An interesting recent trend I’ve noticed in portfolio discussions is a renewed debate about the resilience of factor premiums versus the good old cap-weighted stock market. It’s entirely predictable that a tough stretch for any investment has a way of bringing out both the nervous supporters on one side and the proud haters on the other. But I really can’t fault the pros for keeping an eye on performance of some of the trendier factors or the investing laypeople for wondering what everyone is even talking about.
What do I think? It’s complicated. So let’s talk about factor investing.
I’ve flown a lot over the years, and I understand first-hand how all of the little details like packing, efficiently getting through security, and getting settled on the plane become so routine for frequent travelers that they can do them without even thinking. But occasionally life throws you a curveball, just as it did on a recent flight where I was without my normal headphones. Stuck for several hours with nothing but the drone of the engines to keep me company, I can’t say I was thrilled but it turns out it was just the inspiration I needed to explain a complicated concept:
How do consistent portfolios full of volatile assets actually work?
Sure, I could go into a detailed discussion of covariance, standard deviations, and the complicated math behind efficient portfolio construction, but frankly I know I would quickly lose most people and even bore myself in the process. So inspired by the the desire for silence I normally take for granted, let’s step back and think of the problem a little differently in terms we can all relate to — noise.
I wouldn’t exactly call myself a minimalist, but I’ve definitely come to appreciate the measurable mental, physical, and financial benefits of not having to deal with so much stuff. And as you might imagine, I’m also a big fan of data when more is almost always better. So when those two worlds collide interesting things are bound to happen.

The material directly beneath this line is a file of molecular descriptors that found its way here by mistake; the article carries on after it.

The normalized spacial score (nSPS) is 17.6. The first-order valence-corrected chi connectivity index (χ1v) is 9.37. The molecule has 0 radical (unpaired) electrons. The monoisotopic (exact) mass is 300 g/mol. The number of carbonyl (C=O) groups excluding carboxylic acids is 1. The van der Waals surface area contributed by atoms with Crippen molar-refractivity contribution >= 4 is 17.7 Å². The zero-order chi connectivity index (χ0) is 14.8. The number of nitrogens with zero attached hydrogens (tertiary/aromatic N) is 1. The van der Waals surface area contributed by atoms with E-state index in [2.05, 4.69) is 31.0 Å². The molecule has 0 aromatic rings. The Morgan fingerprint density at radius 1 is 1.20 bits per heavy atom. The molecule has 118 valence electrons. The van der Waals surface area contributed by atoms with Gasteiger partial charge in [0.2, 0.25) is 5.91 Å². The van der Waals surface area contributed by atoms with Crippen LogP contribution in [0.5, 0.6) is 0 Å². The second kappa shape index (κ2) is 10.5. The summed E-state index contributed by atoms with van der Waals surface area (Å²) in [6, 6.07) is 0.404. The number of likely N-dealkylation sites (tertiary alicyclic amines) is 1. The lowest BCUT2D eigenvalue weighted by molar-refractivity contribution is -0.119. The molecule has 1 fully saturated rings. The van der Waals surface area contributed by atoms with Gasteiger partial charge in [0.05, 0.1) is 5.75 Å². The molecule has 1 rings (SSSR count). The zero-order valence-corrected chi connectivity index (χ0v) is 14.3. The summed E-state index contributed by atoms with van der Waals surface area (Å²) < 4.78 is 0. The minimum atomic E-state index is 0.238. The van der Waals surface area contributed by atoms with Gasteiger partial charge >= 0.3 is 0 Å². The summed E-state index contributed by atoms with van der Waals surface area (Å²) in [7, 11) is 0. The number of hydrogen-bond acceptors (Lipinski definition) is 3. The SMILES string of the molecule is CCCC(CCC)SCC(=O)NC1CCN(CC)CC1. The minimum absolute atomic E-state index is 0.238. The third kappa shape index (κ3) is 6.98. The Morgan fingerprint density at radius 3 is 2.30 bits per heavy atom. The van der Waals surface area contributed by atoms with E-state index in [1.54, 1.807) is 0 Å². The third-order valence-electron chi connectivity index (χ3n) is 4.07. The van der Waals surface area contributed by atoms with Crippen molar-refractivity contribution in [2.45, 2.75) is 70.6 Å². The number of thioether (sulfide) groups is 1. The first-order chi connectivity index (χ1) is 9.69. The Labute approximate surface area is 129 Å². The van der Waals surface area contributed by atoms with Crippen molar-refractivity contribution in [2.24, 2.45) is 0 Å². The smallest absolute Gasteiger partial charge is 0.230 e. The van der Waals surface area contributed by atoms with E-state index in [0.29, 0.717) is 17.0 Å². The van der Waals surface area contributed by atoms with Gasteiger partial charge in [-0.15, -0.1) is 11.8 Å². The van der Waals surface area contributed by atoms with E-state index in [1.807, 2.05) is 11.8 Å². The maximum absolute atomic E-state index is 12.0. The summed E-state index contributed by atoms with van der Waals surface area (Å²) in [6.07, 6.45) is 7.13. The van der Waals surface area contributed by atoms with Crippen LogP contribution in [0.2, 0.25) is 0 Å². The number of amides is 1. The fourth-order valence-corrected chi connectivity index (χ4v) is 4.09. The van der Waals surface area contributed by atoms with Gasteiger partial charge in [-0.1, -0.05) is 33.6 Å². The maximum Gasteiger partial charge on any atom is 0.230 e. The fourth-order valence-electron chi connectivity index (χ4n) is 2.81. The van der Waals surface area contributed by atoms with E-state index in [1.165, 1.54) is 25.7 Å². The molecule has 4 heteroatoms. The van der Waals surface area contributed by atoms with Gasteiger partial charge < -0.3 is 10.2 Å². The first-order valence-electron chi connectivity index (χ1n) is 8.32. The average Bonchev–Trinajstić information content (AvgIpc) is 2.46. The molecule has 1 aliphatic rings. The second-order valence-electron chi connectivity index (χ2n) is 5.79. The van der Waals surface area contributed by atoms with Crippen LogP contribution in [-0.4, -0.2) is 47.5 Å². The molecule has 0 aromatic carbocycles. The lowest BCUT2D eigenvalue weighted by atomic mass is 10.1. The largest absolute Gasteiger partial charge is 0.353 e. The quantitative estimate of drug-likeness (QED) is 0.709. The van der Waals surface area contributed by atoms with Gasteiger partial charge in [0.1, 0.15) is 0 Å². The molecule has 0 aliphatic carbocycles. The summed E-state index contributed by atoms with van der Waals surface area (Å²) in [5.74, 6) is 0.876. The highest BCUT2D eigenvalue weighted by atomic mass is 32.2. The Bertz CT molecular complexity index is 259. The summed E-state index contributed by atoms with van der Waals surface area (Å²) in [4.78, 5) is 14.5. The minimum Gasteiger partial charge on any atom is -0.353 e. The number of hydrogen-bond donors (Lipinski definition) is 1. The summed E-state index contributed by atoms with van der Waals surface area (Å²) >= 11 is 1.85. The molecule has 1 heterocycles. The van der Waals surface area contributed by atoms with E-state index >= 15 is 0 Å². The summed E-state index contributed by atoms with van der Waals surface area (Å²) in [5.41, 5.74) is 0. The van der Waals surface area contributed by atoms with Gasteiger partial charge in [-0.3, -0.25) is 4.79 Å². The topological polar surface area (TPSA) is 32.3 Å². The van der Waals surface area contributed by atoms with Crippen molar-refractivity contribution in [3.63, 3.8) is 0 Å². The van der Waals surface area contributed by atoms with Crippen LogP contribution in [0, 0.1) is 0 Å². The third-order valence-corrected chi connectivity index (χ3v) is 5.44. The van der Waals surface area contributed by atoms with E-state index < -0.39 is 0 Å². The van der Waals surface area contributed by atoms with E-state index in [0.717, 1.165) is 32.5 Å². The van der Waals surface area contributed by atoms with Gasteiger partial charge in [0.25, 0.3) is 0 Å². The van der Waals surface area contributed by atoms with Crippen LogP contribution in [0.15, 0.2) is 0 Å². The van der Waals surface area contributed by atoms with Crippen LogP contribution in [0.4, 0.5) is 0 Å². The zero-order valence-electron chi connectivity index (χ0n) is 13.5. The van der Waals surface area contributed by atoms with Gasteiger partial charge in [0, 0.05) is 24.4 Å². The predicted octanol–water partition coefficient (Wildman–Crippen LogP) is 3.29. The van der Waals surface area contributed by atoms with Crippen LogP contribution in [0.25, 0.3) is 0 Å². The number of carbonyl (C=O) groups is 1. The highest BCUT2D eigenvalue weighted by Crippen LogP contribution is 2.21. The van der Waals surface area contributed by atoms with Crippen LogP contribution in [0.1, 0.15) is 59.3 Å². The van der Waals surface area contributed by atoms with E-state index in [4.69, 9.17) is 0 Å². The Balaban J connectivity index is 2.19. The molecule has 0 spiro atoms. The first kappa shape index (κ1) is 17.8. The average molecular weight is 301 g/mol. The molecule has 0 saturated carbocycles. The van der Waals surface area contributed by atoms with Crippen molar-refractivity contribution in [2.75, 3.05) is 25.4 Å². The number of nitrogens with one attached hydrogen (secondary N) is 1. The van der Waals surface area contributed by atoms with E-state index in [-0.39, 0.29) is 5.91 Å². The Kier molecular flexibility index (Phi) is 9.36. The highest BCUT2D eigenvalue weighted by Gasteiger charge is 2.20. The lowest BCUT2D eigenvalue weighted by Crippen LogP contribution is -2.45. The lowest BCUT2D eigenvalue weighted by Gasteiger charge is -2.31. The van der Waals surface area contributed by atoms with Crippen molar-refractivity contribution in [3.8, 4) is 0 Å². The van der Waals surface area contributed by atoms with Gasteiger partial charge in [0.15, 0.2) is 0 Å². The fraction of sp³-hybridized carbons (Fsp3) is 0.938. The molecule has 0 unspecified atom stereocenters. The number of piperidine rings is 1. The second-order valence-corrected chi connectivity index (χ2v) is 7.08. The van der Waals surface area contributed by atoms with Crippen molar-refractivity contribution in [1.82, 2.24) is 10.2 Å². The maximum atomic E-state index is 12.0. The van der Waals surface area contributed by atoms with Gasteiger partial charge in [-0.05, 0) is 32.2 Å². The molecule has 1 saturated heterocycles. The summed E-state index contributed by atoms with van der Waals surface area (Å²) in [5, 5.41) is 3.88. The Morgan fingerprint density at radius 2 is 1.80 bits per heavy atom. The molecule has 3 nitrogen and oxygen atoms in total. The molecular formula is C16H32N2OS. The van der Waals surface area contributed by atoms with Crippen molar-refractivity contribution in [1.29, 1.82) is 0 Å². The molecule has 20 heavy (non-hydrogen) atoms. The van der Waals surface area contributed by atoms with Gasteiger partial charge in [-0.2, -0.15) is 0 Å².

Something must be in the financial water lately, as even the most bullish investors have started publicly expressing worry about the stock market finally reaching an unsustainable climax after more than a decade of record growth. With increased stock volatility, inverted yield curves, and global trade worries all making news, the economic tension is palpable to the point that the dreaded R-word is starting to get some significant buzz.
Are we headed for a recession?
Recessions get people worked up for a variety of reasons. For example, the events of 2008 decimated the stock market, cost scores of people their jobs, forced many leveraged buyers out of their homes, and nearly upended the entire financial system in the process. While there are many factors that contributed to that turmoil beyond the recession that came with it, it’s true that recessions tend to coincide with a lot of negative financial events. So it’s understandable that anyone who lived through the situation might be worried about a repeat and walking on eggshells given current market sentiment.